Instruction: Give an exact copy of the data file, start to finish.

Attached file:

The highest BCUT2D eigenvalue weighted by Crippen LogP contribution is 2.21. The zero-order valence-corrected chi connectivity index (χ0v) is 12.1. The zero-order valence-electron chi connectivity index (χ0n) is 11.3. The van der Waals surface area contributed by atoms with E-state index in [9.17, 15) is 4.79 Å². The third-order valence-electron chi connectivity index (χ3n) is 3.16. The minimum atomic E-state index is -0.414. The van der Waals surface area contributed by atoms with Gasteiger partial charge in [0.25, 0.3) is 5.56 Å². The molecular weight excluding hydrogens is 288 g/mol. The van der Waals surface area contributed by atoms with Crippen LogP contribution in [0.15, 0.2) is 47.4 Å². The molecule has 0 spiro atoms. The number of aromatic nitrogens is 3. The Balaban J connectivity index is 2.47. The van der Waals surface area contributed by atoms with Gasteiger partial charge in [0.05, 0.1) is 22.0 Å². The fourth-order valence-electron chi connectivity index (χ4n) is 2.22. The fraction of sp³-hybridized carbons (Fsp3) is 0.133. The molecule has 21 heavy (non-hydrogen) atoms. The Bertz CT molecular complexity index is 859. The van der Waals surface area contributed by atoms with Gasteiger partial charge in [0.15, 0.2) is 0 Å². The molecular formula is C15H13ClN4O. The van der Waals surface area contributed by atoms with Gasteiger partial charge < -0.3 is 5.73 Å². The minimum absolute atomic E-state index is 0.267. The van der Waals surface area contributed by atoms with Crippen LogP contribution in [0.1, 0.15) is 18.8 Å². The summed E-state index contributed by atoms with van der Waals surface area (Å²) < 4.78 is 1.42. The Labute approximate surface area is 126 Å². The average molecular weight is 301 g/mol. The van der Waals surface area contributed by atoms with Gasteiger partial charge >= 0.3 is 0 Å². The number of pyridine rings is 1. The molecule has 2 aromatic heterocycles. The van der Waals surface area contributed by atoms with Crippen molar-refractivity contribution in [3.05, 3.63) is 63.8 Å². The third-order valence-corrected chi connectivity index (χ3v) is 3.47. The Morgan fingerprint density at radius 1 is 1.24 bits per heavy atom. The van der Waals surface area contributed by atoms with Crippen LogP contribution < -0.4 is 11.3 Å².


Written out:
The highest BCUT2D eigenvalue weighted by Crippen LogP contribution is 2.21. The zero-order valence-corrected chi connectivity index (χ0v) is 12.1. The zero-order valence-electron chi connectivity index (χ0n) is 11.3. The van der Waals surface area contributed by atoms with E-state index in [9.17, 15) is 4.79 Å². The third-order valence-electron chi connectivity index (χ3n) is 3.16. The minimum atomic E-state index is -0.414. The van der Waals surface area contributed by atoms with Gasteiger partial charge in [0.25, 0.3) is 5.56 Å². The molecular weight excluding hydrogens is 288 g/mol. The van der Waals surface area contributed by atoms with Crippen LogP contribution in [0.15, 0.2) is 47.4 Å². The molecule has 0 spiro atoms. The number of aromatic nitrogens is 3. The Balaban J connectivity index is 2.47. The van der Waals surface area contributed by atoms with Gasteiger partial charge in [0.05, 0.1) is 22.0 Å². The fourth-order valence-electron chi connectivity index (χ4n) is 2.22. The fraction of sp³-hybridized carbons (Fsp3) is 0.133. The molecule has 21 heavy (non-hydrogen) atoms. The Bertz CT molecular complexity index is 859. The van der Waals surface area contributed by atoms with Gasteiger partial charge in [0.15, 0.2) is 0 Å². The molecular formula is C15H13ClN4O. The van der Waals surface area contributed by atoms with Gasteiger partial charge < -0.3 is 5.73 Å². The minimum absolute atomic E-state index is 0.267. The van der Waals surface area contributed by atoms with Crippen LogP contribution in [0.1, 0.15) is 18.8 Å². The summed E-state index contributed by atoms with van der Waals surface area (Å²) < 4.78 is 1.42. The Labute approximate surface area is 126 Å². The average molecular weight is 301 g/mol. The van der Waals surface area contributed by atoms with Gasteiger partial charge >= 0.3 is 0 Å². The number of pyridine rings is 1. The molecule has 2 aromatic heterocycles. The van der Waals surface area contributed by atoms with Crippen molar-refractivity contribution in [3.05, 3.63) is 63.8 Å². The third-order valence-corrected chi connectivity index (χ3v) is 3.47. The Morgan fingerprint density at radius 1 is 1.24 bits per heavy atom. The van der Waals surface area contributed by atoms with Crippen LogP contribution < -0.4 is 11.3 Å².